The Bardo of ThisLife
The Bardo of Dying
The Six Liberating Actions
The Bardo Teachings - The Intermediate States

Lopon Tsechu Rinpoche, 1992 in Rodby/Denmark

In 1992 in Rødby, Denmark, Lopon Tsechu Rinpoche gave extensive teachings on the Four Bardos as explained in The Mirror of Mindfulness by Tsele Natsok Rangdrol. was a well known master of the Kagyu and Nyimga Lineages of the 17th century, and one of the greatest scholars of his time. He is also considered to be an early incarnation of Jamgon Kongtrul Rinpoche.

When we talk about "bardo" in Tibetan Buddhism, we usually refer to the interval between one life and the next - the time period between death and rebirth. However, the true meaning of the word is "intermediate stage/interval between one thing and another." It therefore extends far beyond the general meaning.

In his explanations about this topic, the author, Tsele Natsong Rangdrol, follows the usual pattern of Dharma-teachings: there is a preparation, the actual teaching, and an end.

As a part of the preparation, one always starts with an offering to the Buddhas and Bodhisattvas, in order to accumulate positive karma and to clear away hindrances. Then, one promises to finish what one begins - be it a retreat or the giving of a teaching. It is said that superior beings do not promise something quickly, but if they do, they stand by it at all costs. A drawing in the water will disappear quickly, but an engraving in a rock will practically remain forever. To give such a promise is part of the preparation.

The text then begins with paying respect to the qualities of the three buddha-states, the three Kayas.

1. First, to the Truth State, the Dharmakaya which is described as totally pure. In its absolute quality, it is free from any fabrication and naturally empty.

2. Not different from it is the joy State, the Sambogakaya, which manifests like the reflection of the moon in water.

3. Finally appears the Nirmanakaya, the continuous manifestation of radiance for the benefit of the ordinary beings. Tsele Natsog Rangdrol first turns to these three states and says that they are not different from the qualities of one's own mind, and that they also manifest in one's own teacher.

Whatever manifests, be it samsara or nirvana, it all is empty in its essence. This means that birth and death, happiness and suffering whatever we experience, has no true reality but contains the quality of emptiness. It is only because ordinary beings cannot realize this that they are caught in the events and, through this, suffer. They are caught in their own illusions, ideas, and concepts. If one realizes this, compassion arises. This compassion has caused many masters to teach all the methods, so that the beings may understand how things really are. The teach ings about the bardos are one part of these methods, and many masters have given teachings about their meaning. Actually, the whole concept of bardo refers to the time when we are caught in samsara, because the basis for it is our ignorance. Until we have freed ourselves from ignorance, until enlightenment, we are in a bardo state. Normally, however, "bardo" is understood as the time period from death to rebirth.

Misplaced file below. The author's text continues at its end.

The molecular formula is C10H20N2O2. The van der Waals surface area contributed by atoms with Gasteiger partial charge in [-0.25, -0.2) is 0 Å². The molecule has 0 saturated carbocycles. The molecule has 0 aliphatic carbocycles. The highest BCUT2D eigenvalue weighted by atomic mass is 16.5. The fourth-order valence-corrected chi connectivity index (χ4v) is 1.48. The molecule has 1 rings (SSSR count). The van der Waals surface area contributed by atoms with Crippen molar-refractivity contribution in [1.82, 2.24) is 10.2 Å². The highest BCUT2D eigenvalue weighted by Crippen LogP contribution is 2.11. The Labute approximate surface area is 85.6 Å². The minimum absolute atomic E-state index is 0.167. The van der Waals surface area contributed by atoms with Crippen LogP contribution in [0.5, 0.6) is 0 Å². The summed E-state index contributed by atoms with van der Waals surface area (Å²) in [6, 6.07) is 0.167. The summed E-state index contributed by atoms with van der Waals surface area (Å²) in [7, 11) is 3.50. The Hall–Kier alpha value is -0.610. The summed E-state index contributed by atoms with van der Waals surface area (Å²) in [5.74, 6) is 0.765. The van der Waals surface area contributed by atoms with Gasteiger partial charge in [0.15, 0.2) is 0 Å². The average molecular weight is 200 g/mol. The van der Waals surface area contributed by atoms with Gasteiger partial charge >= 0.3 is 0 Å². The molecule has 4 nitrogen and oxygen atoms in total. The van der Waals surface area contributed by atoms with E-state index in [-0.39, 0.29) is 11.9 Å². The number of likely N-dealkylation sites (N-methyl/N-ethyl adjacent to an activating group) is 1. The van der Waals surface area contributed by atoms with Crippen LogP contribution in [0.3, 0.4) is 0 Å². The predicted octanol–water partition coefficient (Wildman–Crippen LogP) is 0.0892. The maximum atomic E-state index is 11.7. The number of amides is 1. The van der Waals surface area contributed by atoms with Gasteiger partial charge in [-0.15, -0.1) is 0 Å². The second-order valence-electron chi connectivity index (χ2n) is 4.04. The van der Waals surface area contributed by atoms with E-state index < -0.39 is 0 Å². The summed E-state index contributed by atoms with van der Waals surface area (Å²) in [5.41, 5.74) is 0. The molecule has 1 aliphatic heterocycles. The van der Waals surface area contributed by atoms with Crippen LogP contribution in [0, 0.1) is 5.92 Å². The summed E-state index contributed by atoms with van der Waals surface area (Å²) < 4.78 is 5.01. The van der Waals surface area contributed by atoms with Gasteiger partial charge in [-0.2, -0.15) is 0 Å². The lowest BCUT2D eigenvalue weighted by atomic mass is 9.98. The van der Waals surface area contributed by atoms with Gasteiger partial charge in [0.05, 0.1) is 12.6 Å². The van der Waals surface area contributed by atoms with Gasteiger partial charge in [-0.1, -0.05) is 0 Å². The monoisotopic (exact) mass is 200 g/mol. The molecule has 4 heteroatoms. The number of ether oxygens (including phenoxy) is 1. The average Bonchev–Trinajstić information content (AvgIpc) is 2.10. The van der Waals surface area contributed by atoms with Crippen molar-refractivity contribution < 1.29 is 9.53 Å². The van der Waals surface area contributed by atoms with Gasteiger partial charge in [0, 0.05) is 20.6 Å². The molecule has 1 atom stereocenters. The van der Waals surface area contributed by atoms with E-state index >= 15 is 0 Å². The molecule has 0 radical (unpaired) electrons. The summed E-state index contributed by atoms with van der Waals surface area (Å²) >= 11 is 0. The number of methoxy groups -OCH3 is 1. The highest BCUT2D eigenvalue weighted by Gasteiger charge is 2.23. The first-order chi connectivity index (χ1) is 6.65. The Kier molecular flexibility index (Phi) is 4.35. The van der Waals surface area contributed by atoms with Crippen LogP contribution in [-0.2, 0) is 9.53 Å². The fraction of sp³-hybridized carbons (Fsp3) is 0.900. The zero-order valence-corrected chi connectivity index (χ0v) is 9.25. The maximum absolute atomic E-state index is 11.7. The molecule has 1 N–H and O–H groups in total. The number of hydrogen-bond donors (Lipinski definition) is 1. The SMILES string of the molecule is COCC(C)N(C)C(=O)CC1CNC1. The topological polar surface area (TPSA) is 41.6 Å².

There are various ways to divide the different bardos. For example, some masters have talked about six bardos. However, the explanations about them differ with respect to the teachers. There are also discussions about the divisions, and some do not agree with the existence of a Bardo of Meditation. But this is not logical; since everything which happens, our entire existence in samasara, is a bardo, one cannot exclude any state of mind. It does not make sense to say that meditation is not a bardo.

The division into six bardos originally came from the Nyingma tradition and also occurs in other works, for instance in the teachings which Milarepa once gave to the dakini Tseringma.

The six bardos refer to:

1. The Bardo of Life

2. The Bardo of Dreaming

3. The Bardo of Meditation

4. The Bardo of Dying

5. The Bardo of Dharmadata

6. The Bardo of Becoming

 

Other masters talk about three or four main bardos. Tsele Natsog Rangdrol prefers the division into the four main bardos, because this can be understood most easily:

1. The Bardo of life

2. The Bardo of Dying

3. The Bardo of Dharmadata

4. The Bardo of Becoming

 

In his text, Tsele Natsog Rangdrol explains the meaning of these four bardo-states, describes them in detail, and explains how one can practice in order to attain liberation within the various bardos.